Asked about relations with Georgia, Mr Putin said he had seen "positive signals, very restrained so far" from the new coalition government led by Bidzina Ivanishvili, which defeated allies of President Mikheil Saakashvili at elections.

Russia, however, would not revoke its recognition of South Ossetia and Abkhazia as independent states, Mr Putin said.

Asked to explain a last-minute decision by Ukrainian President Viktor Yanukovych to cancel a trip to Moscow on Tuesday, Mr Putin said there were some economic problems to be resolved such as disagreement over import quotas.

But he denied that at issue was Ukraine's reluctance to join a Moscow-led Customs Union linking Russia, Belarus and Kazakhstan.

Mr Putin insisted that Russia's long-term gas contract with Ukraine was not in dispute now but he said Ukraine had made a "strategic mistake" by refusing to lease its gas pipeline network to Gazprom and other European operators.

He pointed out that Russia was now developing gas export infrastructure outside Ukraine: the Nord Stream pipeline in the Baltic, Blue Stream in the Black Sea and the recent launch of the South Stream undersea pipeline project, which will deliver Russian gas directly to the Balkans.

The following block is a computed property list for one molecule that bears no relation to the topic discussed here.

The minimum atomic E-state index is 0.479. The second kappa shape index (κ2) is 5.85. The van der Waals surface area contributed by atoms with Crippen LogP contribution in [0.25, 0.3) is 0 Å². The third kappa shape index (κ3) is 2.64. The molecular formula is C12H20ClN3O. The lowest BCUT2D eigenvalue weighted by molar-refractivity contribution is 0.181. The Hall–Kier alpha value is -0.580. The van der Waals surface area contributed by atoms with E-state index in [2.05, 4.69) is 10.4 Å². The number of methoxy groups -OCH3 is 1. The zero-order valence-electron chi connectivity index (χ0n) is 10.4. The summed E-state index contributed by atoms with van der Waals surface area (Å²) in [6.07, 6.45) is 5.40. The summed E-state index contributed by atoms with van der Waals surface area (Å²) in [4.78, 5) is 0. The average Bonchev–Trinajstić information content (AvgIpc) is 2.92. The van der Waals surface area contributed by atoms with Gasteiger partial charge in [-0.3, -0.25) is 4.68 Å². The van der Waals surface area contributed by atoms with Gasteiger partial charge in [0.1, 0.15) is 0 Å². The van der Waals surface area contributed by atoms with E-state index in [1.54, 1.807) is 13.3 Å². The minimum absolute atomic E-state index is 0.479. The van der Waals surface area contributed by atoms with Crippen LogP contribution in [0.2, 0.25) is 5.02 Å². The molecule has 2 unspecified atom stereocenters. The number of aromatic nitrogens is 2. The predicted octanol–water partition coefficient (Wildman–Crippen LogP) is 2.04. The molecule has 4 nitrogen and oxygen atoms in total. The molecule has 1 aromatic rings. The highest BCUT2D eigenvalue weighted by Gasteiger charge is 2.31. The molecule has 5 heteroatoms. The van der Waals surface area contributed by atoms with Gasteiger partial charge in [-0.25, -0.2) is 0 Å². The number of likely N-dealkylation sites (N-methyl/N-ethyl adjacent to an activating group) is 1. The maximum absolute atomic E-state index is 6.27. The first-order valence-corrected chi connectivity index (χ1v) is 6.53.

'Dream on'

Mr Putin, 60, dismissed media reports about the state of his health.

"I can give a traditional answer to the question about my health: dream on," he said.

Last month there were reports that Mr Putin, a keen sportsman, was suffering from a bad back.

He dismissed suggestions he was "authoritarian".

"Had I considered a totalitarian or authoritarian system preferable, I would simply have changed the constitution, it was easy enough to do," he said.


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  • rate this

    Comment number 93.

    i think Mr.Putin is exactly doing well as Most of the American used these adopted kids for different purposes.

  • rate this

    Comment number 92.

    As the adoptive mother of a Kazak child, I'm saddened by this article. I understand, though, the position of the Russian politicians and people. I cried every time I've read about the horrible things done to adopted children. I just want to say, that they are the exception, not the rule.

  • rate this

    Comment number 91.

    What is best for the children is remaining in their fatherland even if remaining parentless. Whatever the case this legislation that Putin presents is only the facade of a longer list of laws that Putin aims to pass which will draw the line discriminating the US in the same level the US has been discrminating against Russia and Russians so far. And he has every right to do so.

  • rate this

    Comment number 90.